New York’s ‘Secret’ Real Estate Market and the Investors Behind It

An influx of wealthy foreigners are propping up New York’s lucrative real estate market in order to shield their money from their governments and take advantage of the lax laws in the United States, says a new 8,000-word report authored by the New York Times.

The investigation conducted by the newspaper discovered that corrupt businessmen and state officials from foreign nations are using the country’s tax laws to hide their money from credits and courts in their respective countries. These individuals acquire New York properties and establish shell companies to refrain from making their identities public.

The 13-person, year-long investigation consisted of “searching business and court records from more than 20 countries, interviewing dozens of people with close knowledge of the complex, examining hundreds of property records and connecting the dots from lawyers or relatives named on deeds to the actual buyers.”

New York real estate

One luxury property that the newspaper profiled was the Time Warner Center in Manhattan. The report took a look at some of these individuals and noticed the trend: these affluent people would buy and sell multi-million-dollar condominiums at the Time Warner Center, while in their home countries they were either escaped from prison, under investigation or accused of raiding their respective companies’ funds and transferred them over to their own personal accounts.

In recent years, secrecy has been the name of the game as many of the condominiums, which were once co-ops are now condos. Previously, residents were joint-owners of the building and boards would scrutinize prospective tenants. Today, however, residents purchase individual units and the boards have a reduced power to screen candidates.

Also, the Time Warner Center and other luxurious condos require residents to pool their money and buy the unit in which the rejected prospect wanted. This means there isn’t much of an incentive for the board to be fastidious because otherwise they’ll be on the hook to pay for the housing units.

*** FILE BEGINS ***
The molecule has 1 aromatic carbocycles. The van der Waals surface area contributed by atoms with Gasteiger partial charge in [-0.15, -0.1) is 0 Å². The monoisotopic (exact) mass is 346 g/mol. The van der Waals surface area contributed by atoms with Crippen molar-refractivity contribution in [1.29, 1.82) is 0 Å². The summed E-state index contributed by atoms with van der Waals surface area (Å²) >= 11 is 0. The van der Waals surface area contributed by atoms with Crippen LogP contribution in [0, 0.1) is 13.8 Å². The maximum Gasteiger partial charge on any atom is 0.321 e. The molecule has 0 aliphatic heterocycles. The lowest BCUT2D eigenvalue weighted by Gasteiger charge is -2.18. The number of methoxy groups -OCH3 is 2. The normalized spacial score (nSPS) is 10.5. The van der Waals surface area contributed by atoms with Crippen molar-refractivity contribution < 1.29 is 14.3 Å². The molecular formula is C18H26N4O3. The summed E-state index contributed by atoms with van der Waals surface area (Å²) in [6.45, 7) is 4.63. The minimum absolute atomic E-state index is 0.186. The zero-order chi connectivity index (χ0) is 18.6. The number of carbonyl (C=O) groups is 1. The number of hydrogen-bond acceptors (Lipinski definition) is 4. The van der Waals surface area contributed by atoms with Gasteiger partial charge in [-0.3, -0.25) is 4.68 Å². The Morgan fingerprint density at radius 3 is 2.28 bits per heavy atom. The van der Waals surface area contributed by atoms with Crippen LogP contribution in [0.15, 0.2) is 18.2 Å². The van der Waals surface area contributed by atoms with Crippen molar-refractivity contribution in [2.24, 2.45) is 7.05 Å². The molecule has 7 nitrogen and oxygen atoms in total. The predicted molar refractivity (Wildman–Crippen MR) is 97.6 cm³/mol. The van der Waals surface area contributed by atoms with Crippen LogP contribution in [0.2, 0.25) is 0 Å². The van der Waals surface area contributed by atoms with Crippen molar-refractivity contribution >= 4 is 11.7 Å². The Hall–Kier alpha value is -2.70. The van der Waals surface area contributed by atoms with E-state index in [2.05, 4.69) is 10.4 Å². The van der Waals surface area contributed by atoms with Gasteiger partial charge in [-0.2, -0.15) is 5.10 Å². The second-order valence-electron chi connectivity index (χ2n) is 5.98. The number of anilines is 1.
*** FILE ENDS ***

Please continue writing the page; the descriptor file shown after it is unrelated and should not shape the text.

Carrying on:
It should be noted that the rules being taken advantage of are established at the state level. Under these laws, one can create an LLC (limited liability corporations) without revealing their identity, which then makes it extremely difficult for foreign governments to track and locate these men. In fact, it’s sheer luck when authorities find their suspects because of a mistake made during the creation of money laundering schemes.

This is happening all over the city of New York. In midtown, for instance, Bloomberg Tower is 57 percent owned by LLCs or trusts, The Plaza’s ownership is 69 percent and 5 Central Park West is at 58 percent.

The real estate agents on the Time Warner deal included Brenda S. Powers and Elizabeth L. Sample, who said that the main focus during the vetting process was one simple matter: the money.

Foreigners acquiring property in other nations isn’t necessarily a new thing, however. Although it isn’t exactly the same as LLCs or trusts, Toronto’s condo market is significantly owned by foreigners. Toronto’s “Condo King” estimated foreign owners account for nearly half of the city’s condominium market.

The Canada Mortgage and Housing Corporation (CMHC) reported that nationally the condo market is owned by just 2.4 percent of foreigners, though many real estate agents and homeowners would question that figure.